Residual defects of the palatal region following ablative resection of tumors and Gunshot wounds (GSWs) of the maxillofacial region can be quite painstaking, daunting and challenging to reconstruct due to the extent and composite nature of the tissue loss. A shortage of available donor areas and local flap options in the intraoral region adds to the difficulty. The tongue flap is an extremely versatile, sturdy, efficient and reliable local flap useful for reconstruction of various intraoral composite tissue defects, owing much of its success to its highly vascular structure, good mobility, texture match, central location and low donor site morbidity. In this case series, its value in providing a gratifying solution by permanently eliminating persistent residual oronasal fistulas, post ablative tumor resection and GSWs has been discussed. This article also describes some of the techniques which can be used to alleviate possible shortcomings of the tongue flap, such as, flap dehiscence and detachment during the early post operative period resulting from normal tongue movements.
tongue flap, intraoral reconstruction, gsw (gunshot wounds), palatal fistula
Oro nasal communications are often encountered following trauma, ablative resection for tumors, Gunshot injuries and most commonly, after previous attempts at closure of palatal and /or alveolar clefts.
Reconstruction of intraoral defects is of great importance in order to preserve the unique anatomy and functions of the oral cavity like mastication, taste, swallowing, control and disposal of saliva, and phonation . Tissue defects in the oral region should be replaced with tissues, which have the best anatomical, histological, and functional similarity. Therefore, neighboring tissues seem to be the best donor site alternative . Intraoral local flaps including palatal island flap, buccinator myomucosal flap, facial artery musculomucosal flap, buccal fat pad flap, have been used in the past to reconstruct intraoral defects . The location and size of the intraoral defect would determine the reconstruction method of choice, such as primary closure, mucosal or skin grafts, local and regional flaps, and free tissue transfers .
Because of the inadequacy of tissue around anterior palatal fistulas, local mucoperiosteal flaps are of limited value in their closure. In such cases, tongue flaps have been found extremely useful in intraoral defect reconstruction .
In this Case Series, the value of the dorsal pedicled tongue flap in the successful closure of residual Oronasal fistulas following GSWs and tumor ablation, have been presented.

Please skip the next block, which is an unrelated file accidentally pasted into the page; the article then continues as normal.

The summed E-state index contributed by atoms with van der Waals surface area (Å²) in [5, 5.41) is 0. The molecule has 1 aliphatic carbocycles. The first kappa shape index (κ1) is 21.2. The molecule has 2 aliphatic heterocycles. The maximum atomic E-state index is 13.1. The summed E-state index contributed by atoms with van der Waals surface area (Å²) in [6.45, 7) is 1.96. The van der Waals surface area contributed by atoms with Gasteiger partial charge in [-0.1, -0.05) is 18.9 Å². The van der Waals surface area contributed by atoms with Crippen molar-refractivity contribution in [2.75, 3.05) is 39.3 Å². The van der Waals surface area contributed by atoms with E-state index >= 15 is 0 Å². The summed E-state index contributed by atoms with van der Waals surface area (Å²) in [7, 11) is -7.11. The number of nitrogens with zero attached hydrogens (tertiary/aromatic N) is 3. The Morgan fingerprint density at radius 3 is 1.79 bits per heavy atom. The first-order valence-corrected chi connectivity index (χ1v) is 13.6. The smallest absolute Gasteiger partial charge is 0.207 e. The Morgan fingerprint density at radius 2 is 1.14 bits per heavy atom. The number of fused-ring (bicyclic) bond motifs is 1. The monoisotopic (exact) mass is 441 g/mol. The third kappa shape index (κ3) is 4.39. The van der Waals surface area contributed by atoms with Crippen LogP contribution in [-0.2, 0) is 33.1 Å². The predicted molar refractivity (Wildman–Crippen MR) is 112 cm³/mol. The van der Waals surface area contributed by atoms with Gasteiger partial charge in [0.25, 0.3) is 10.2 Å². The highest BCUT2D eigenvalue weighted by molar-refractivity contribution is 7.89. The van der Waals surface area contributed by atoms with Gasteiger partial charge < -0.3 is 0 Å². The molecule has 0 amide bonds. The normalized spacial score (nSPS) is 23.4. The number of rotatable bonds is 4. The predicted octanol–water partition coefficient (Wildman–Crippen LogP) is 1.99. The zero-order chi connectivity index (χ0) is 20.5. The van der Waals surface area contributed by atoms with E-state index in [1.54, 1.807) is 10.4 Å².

Two adult male patients, of ages 25 and 27 respectively reported with complaints of escape of air into the mouth while breathing, nasal regurgitation of food and fluids, halitosis and a nasal twang and intonation in their voices. History revealed that they had sustained Gunshot injuries to the face in separate incidents, 18 and 20 months ago, for which they had been operated (Figures 1,5). Healing of the wounds had been satisfactory following surgery, except for the persisting Oronasal communications (Figures 2,6), which was the cause for their presenting complaints. On examination, each of the patients had a through and through palatal defect of 1.5 and 2 cm respectively. The surrounding palatal tissues appeared scarred and fibrosed (Figures 2C,D,6A).
Figure 1A-D. A case of Gunshot injury of the maxillofacial region. Fractured maxillae widely splayed apart with tearing and destruction of the palatal tissues. E-H: Open reduction and internal fixation of fractured maxilla, mandible, nasoethmoid complex carried out together with soft tissue closure.
Figure 2A-D. Patient presented 18 months later with a persisting residual palatal fistula. E-H: CT scans revealing the composite anterior palatal defect with the resultant wide oronasal communication.
Figure 3A-D. An anteriorly based dorsal pedicled tongue flap outlined and raised, with simultaneous primary closure of the donor site defect. E-G: Flap upturned and sutured at the palatal defect after adequate freshening of the margins of the recipient site. H: The tongue was then tethered to the maxillary teeth. I-L: Cutting of the flap pedicle carried out under local anesthesia, on the 22nd postoperative day.
Figure 4A-F. Appearance on the 3rd , 7th and 15th days following cutting of the pedicle, showing a sturdy and healthy tongue flap successfully obliterating the palatal defect. Minimal scarring of the donor site, with the tongue retaining its full movements and functions. G,H: Appearance after 2 months, showing the fully recovered donor site and an excellent colour and texture match of the tongue flap at the recipient site, with the adjacent palatal mucosa.